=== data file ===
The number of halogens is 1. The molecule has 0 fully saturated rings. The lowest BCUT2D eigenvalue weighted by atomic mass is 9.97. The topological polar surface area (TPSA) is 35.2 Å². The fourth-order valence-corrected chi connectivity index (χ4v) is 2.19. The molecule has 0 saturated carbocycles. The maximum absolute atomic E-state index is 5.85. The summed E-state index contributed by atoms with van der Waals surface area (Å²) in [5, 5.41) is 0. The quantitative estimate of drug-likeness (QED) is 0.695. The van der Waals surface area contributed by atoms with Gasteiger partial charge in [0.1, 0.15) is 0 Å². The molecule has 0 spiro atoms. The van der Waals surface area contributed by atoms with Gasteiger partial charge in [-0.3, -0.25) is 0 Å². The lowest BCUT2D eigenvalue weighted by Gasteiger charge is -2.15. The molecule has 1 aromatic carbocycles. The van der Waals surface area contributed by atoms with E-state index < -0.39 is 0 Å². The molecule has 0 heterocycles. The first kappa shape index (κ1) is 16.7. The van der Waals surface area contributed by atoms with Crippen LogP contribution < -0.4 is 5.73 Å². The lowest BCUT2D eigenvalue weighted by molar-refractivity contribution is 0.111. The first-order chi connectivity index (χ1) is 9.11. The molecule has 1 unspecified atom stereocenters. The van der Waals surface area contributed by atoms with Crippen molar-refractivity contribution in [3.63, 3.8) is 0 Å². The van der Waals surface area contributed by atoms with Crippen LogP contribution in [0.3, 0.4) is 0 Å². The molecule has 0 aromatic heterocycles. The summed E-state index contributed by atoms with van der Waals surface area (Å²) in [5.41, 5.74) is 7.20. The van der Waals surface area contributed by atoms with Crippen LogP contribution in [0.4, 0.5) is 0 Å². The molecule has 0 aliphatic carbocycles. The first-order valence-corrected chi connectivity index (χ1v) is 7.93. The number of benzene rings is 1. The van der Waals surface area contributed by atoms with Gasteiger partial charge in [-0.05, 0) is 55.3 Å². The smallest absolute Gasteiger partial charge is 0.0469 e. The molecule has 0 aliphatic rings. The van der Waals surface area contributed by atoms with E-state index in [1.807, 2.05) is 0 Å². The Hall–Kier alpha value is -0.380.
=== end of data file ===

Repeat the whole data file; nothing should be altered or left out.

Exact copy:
The number of halogens is 1. The molecule has 0 fully saturated rings. The lowest BCUT2D eigenvalue weighted by atomic mass is 9.97. The topological polar surface area (TPSA) is 35.2 Å². The fourth-order valence-corrected chi connectivity index (χ4v) is 2.19. The molecule has 0 saturated carbocycles. The maximum absolute atomic E-state index is 5.85. The summed E-state index contributed by atoms with van der Waals surface area (Å²) in [5, 5.41) is 0. The quantitative estimate of drug-likeness (QED) is 0.695. The van der Waals surface area contributed by atoms with Gasteiger partial charge in [0.1, 0.15) is 0 Å². The molecule has 0 spiro atoms. The van der Waals surface area contributed by atoms with Gasteiger partial charge in [-0.3, -0.25) is 0 Å². The lowest BCUT2D eigenvalue weighted by Gasteiger charge is -2.15. The molecule has 1 aromatic carbocycles. The van der Waals surface area contributed by atoms with E-state index < -0.39 is 0 Å². The molecule has 0 heterocycles. The first kappa shape index (κ1) is 16.7. The van der Waals surface area contributed by atoms with Crippen LogP contribution < -0.4 is 5.73 Å². The lowest BCUT2D eigenvalue weighted by molar-refractivity contribution is 0.111. The first-order chi connectivity index (χ1) is 9.11. The molecule has 1 unspecified atom stereocenters. The van der Waals surface area contributed by atoms with Crippen molar-refractivity contribution in [3.63, 3.8) is 0 Å². The van der Waals surface area contributed by atoms with Crippen LogP contribution in [0.3, 0.4) is 0 Å². The molecule has 0 aromatic heterocycles. The summed E-state index contributed by atoms with van der Waals surface area (Å²) in [5.41, 5.74) is 7.20. The van der Waals surface area contributed by atoms with Crippen LogP contribution in [0.4, 0.5) is 0 Å². The molecule has 0 aliphatic carbocycles. The first-order valence-corrected chi connectivity index (χ1v) is 7.93. The number of benzene rings is 1. The van der Waals surface area contributed by atoms with Gasteiger partial charge in [-0.05, 0) is 55.3 Å². The smallest absolute Gasteiger partial charge is 0.0469 e. The molecule has 0 aliphatic rings. The van der Waals surface area contributed by atoms with E-state index in [1.807, 2.05) is 0 Å². The Hall–Kier alpha value is -0.380.